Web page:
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Lucy Adlington

11 Fashion Trends of World War I

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Lucy Adlington

In Great War Fashion: Tales from the History Wardrobe, Lucy Adlington examines the story of women during the first World War as told by their wardrobes. The author gave us a few highlights.

1. ZEPPELIN FASHION

Appearances still counted, even when rushing out into the street during a night-time Zeppelin bomb attack. Magazines advertised newly popular silk pajamas instead of homey cotton night-gowns (above). One London woman attached a ready-curled hair fringe to her boudoir cap to save hair-dressing time during a raid.

2. WOMEN IN BREECHES

A war worker is proud to portrayed in trousers.

With so many men leaving industrial and agricultural employment to join the military, women had to step into the breach—and the breeches. Bifurcated garments for females were a startling innovation which some thought immodest (although women railway workers were described as "natty and workmanlike"). Society girl Vita Sackville-West loved the newfound freedom provided by breeches, while journalist Dorothy Lawrence struggled to work out how to put her new trousers on when she disguised herself as a British Tommy in order to report on front line conditions.

3. RADIOACTIVE HAIR

A fashionable padded hairstyle, before the bob became popular.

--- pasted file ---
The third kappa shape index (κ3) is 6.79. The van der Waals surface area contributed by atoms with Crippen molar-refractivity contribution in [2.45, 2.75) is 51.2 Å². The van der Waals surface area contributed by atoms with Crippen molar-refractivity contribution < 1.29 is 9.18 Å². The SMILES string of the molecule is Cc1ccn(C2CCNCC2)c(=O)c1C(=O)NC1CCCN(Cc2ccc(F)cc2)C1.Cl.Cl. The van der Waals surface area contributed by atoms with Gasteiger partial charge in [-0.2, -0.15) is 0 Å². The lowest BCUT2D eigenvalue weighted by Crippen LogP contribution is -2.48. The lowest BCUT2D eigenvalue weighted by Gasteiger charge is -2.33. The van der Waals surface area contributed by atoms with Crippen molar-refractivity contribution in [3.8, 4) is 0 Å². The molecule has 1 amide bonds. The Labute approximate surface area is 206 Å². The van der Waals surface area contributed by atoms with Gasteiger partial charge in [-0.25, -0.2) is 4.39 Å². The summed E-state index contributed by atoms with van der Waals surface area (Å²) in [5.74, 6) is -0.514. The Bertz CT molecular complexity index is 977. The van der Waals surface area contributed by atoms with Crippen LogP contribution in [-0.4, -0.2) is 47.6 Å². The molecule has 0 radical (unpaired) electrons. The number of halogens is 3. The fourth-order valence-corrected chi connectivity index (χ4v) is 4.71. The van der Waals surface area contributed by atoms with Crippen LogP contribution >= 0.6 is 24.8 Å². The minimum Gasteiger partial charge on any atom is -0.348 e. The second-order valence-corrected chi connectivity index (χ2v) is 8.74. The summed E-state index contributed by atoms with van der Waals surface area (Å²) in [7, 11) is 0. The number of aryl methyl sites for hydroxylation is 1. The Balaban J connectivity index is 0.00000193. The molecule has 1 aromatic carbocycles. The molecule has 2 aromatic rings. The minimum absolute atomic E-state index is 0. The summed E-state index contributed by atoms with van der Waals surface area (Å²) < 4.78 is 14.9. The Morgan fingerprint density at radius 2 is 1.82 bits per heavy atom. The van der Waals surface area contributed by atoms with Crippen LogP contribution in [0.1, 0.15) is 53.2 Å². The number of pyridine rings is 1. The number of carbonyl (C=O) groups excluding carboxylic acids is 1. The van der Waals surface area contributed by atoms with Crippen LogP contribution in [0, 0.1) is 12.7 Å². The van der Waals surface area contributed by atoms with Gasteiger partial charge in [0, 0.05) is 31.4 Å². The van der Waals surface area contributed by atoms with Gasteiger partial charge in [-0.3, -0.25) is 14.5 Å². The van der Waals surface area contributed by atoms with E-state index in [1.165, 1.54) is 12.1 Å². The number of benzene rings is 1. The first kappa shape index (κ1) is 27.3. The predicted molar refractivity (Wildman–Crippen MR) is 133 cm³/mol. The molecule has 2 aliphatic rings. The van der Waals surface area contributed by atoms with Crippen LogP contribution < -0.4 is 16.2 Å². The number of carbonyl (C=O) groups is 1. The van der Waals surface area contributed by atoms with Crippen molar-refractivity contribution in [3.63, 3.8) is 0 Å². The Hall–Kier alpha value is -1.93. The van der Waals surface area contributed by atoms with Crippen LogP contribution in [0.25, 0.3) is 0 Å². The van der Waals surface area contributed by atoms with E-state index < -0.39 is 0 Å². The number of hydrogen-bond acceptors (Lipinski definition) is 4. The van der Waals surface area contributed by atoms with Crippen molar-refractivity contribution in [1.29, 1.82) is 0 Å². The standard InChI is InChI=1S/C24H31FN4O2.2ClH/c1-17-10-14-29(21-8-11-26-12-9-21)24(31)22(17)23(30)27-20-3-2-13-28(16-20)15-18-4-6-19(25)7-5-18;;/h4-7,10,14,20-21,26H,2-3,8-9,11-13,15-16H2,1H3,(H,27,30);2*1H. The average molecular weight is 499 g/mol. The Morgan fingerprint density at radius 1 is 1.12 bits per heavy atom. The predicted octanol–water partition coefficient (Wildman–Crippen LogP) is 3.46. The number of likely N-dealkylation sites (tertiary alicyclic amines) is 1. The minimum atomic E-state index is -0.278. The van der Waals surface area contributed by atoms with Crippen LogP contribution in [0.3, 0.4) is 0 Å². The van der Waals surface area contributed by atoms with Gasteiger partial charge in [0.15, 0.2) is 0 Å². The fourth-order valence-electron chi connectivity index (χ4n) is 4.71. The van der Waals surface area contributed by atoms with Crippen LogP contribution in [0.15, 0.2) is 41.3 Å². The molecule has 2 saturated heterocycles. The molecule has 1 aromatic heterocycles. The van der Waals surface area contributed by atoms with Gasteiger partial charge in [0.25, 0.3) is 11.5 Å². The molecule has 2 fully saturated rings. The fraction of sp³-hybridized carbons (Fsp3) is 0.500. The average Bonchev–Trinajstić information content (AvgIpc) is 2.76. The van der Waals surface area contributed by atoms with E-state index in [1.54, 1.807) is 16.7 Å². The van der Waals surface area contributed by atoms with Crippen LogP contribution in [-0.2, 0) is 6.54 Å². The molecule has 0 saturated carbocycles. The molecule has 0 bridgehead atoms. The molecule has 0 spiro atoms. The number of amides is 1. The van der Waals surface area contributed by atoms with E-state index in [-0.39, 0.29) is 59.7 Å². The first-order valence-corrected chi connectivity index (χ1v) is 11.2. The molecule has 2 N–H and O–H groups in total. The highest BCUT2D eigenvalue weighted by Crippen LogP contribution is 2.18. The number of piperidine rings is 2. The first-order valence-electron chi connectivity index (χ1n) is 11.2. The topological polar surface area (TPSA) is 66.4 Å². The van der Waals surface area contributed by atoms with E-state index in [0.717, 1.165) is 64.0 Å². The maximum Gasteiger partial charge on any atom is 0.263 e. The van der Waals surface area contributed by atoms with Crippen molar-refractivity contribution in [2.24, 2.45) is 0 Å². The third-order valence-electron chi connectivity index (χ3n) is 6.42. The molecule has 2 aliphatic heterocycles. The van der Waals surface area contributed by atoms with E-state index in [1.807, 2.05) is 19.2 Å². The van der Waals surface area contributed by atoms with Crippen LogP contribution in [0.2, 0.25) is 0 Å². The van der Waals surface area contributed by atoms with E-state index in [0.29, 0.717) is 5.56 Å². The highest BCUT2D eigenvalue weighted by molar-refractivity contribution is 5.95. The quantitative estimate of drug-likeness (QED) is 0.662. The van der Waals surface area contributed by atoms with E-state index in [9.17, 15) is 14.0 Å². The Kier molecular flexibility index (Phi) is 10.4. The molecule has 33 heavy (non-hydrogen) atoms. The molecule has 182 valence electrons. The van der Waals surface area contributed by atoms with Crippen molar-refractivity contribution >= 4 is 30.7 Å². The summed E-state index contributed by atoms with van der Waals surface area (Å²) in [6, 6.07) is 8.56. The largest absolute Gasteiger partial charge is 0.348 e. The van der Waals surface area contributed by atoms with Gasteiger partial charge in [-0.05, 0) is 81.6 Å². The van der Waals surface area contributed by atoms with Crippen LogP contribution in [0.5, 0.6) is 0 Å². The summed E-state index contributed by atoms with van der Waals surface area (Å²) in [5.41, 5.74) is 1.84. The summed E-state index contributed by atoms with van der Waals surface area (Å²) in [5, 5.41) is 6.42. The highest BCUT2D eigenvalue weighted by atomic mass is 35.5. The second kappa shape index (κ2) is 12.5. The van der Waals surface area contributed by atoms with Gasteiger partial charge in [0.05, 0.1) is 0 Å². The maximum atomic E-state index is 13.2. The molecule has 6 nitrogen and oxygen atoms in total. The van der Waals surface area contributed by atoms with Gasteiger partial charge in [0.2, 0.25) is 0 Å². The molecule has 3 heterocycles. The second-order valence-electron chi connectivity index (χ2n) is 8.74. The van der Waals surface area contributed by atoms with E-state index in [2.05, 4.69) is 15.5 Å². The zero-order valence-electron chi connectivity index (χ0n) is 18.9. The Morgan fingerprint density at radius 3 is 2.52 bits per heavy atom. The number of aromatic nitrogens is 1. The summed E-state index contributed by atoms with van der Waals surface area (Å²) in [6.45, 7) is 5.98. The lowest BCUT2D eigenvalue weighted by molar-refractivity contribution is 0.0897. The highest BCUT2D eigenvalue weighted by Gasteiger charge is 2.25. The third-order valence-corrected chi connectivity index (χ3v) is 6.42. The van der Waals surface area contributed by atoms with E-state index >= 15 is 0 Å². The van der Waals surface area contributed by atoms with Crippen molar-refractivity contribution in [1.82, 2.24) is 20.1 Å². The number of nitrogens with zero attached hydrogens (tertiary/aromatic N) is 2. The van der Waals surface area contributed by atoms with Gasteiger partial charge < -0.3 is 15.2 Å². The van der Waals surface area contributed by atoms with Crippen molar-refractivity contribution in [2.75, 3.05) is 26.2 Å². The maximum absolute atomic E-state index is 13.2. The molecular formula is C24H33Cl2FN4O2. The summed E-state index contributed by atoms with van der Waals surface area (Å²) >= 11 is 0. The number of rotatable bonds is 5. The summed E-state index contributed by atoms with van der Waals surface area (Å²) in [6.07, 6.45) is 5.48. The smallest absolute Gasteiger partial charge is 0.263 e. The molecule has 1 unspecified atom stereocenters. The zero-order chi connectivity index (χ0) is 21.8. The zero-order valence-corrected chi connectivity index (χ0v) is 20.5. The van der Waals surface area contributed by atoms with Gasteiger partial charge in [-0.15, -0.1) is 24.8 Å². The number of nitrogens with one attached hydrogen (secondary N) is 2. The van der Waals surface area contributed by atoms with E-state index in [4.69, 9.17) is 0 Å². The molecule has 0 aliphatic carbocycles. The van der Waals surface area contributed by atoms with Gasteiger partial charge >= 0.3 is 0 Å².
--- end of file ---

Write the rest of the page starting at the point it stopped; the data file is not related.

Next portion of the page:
Cropped hair found favor in the war, particularly for nurses and ambulance drivers near the front line. It was easier to keep clean and free of lice. It also started the trend for bobbed and bingled hair in the 1920s. "Radium" hair tonic was also sold, (unconvincingly) claiming to contain real isotopes of radium, as used by scientist Madame Curie.

4. WAR CRINOLINE

A mid-war silk afternoon dress with wide petticoats.

Wartime economizing couldn't vanquish fashion. As a reaction to austerity and anxiety, skirts widened so exuberantly that they needed layers of petticoats, Victorian-style hoops known as the kriegskrinolin, or war crinoline. Hemlines also rose to allow more freedom of movement, and to show off neat boots and well-darned stockings.

5. CORSET CONTROL

A wartime corset and cotton combinations.

Most wartime women wore corsets in normal life and for war work. Made of silk, cotton, or denim jean, they sat just under the bust and inspired designs for bust-bodices to cover the bosom, as well as the famous 1914 patent for the Caresse Crosby brassiere.

6. COUTURE SURVIVES THE WAR

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International couturier and Titanic survivor Lady Lucy Duff Gordon travelled to New York to promote her luxury styles—and to tell American women that economizing on fashion was unpatriotic. "After all," she said, "the men don't want to come home to frumps." In 1915, Gabrielle "Coco" Chanel (above) opened her second dress boutique in the South of France. She revolutionized the use of soft jersey fabric, and followed a wartime trend towards looser less-fitted clothes.

7. FEMALE SERGEANT-MAJOR

Yorkshire-born nurse Flora Sandes was the only woman officially to join an Allied army in combat. Highly decorated and respected, she rose to the rank of Sergeant-Major in the Serbian Army—wearing full male uniform. A Royal princess saw Sandes presented to Queen Mary and sighed, "I wish I could wear clothes like that."

8. BEST FACE FORWARD

Actress Gaby Deslys was said to have the perfect peaches-and-cream complexion.

Cosmetic pioneers Helena Rubinstein and Elizabeth Arden both opened beauty salons in New York in 1915. Rubinstein's marketing campaign in 1918 issues of Vogue promoted her products as antidotes to the wrinkles and gloom caused by wartime struggles.